Faster, higher, stronger, safer
16 July 2012
When the curtain rises on the 2012 Summer Olympic Games in London later this month, MSFHR trainee Dr. Babak Shadgan will be among the medical officials supporting the health and safety of the world’s top athletes.
Working as a medical officer and doping control liaison with FILA, the international wrestling federation, Shadgan will monitor all wrestling competitions in London and collect data categorizing injuries according to their mechanism and severity. These data will form the basis for a surveillance study in which Shadgan will assess the rate of injury and develop evidence-informed policy recommendations to better protect athletes.
London 2012 will mark Shadgan’s fourth Olympics as a medical officer and his third analysis of Olympic wrestling injuries. His first report, an observational study based on the 2004 Athens games, found a high rate of injury and advocated changes to the competition format to reduce the risk to wrestlers. These changes included stiffer penalties for dangerous actions, better training of coaches and referees to recognize injuries, and shorter matches that place less strain on athletes and incorporate recovery time. The changes were implemented at the Beijing games in 2008 and made an immediate impact.
“We came out with fewer injuries and less severe injuries during the Beijing Olympic Games, and I think all those actions and preventative measures were very important in reducing the risk of injuries,” says Shadgan.
Following Beijing, Shadgan again analyzed competition injury data and published the first scientific study of Olympic wrestling injuries in the high-impact American Journal of Sports Medicine. His follow-up study in London will build on this work with the hope of using evidence to reduce injuries in wrestling and other sports over time.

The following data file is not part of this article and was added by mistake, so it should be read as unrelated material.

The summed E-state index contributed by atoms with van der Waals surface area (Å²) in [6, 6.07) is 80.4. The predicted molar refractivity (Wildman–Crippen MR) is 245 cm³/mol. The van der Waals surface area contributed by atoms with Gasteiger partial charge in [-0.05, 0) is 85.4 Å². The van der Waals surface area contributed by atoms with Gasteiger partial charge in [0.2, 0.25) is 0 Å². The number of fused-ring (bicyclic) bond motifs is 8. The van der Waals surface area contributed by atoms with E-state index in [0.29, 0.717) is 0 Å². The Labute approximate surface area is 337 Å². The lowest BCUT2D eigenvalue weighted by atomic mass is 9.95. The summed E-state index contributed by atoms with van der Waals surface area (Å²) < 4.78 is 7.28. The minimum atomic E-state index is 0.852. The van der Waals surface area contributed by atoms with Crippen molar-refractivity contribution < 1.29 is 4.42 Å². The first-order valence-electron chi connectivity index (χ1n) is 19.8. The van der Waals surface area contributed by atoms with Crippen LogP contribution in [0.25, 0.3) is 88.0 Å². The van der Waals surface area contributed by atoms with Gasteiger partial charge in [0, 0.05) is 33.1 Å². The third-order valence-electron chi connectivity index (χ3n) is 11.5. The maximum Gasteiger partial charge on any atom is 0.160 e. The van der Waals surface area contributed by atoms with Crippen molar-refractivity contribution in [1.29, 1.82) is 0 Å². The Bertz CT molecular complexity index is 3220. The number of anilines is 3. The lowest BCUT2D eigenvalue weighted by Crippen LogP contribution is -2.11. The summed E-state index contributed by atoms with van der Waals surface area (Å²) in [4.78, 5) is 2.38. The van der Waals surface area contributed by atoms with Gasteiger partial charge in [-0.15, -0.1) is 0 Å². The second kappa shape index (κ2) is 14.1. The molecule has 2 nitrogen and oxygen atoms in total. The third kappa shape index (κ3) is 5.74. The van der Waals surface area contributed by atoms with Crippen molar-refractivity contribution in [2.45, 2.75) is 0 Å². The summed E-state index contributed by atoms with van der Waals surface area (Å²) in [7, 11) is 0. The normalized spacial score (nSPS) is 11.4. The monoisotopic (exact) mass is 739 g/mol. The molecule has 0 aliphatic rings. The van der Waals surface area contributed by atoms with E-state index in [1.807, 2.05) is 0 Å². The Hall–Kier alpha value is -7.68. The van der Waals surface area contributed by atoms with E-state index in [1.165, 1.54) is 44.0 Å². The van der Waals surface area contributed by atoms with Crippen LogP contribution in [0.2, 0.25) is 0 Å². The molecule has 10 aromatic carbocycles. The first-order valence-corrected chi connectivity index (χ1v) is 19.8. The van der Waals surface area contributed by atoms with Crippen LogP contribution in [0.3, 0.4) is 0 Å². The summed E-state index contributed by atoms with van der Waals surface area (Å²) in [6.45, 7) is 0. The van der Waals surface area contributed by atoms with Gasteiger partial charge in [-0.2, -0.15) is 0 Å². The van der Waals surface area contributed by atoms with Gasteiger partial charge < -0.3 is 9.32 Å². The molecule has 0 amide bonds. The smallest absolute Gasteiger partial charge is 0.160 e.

Shadgan’s Olympic experiences have played a critical role in shaping his research career. During the 2004 Olympic Games, he worked with a former gold medalist who was forced to withdraw from competition with a chronic leg injury. The only diagnostic procedure for this condition was difficult and highly invasive, prompting Shadgan to explore alternative approaches.
Inspired by this challenge, Shadgan proposed a non-invasive diagnostic method based on near-infrared spectroscopy (NIRS). This optical technology uses pulses of light to measure changes in the oxygenation and hemodynamics of tissue, allowing accurate diagnosis of a range of conditions. His proposal was supported by MSFHR through a 2007 Trainee award and formed the basis of his PhD thesis, the results of which were recently published.
Shadgan is now working to apply the NIRS methodology for non-invasive diagnosis of bladder dysfunction as a post-doctoral fellow at ICORD. Supported by a 2011 MSFHR Trainee award, he has developed a technique using a small wireless device – about the size of a mobile phone – that emits a wavelength that penetrates the bladder and returns information about its pathology. This inexpensive and simple tool has the potential to improve diagnosis of bladder conditions, which are a major complication worldwide, particularly in people with spinal cord injuries.
For his innovative use of NIRS, Shadgan was recently recognized with the D.J. Lovell Scholarship, the most prestigious academic award presented by the International Society of Optics and Photonics.
Shadgan credits his MSFHR awards as a key factor in his ability to innovate.
“I think, to be honest, all my achievements are because of the very early support of the Michael Smith Foundation,” he says. “I started with an idea during the Olympic Games, and the Michael Smith Foundation came on board and supported my proposal, making it possible for me to realize this vision.”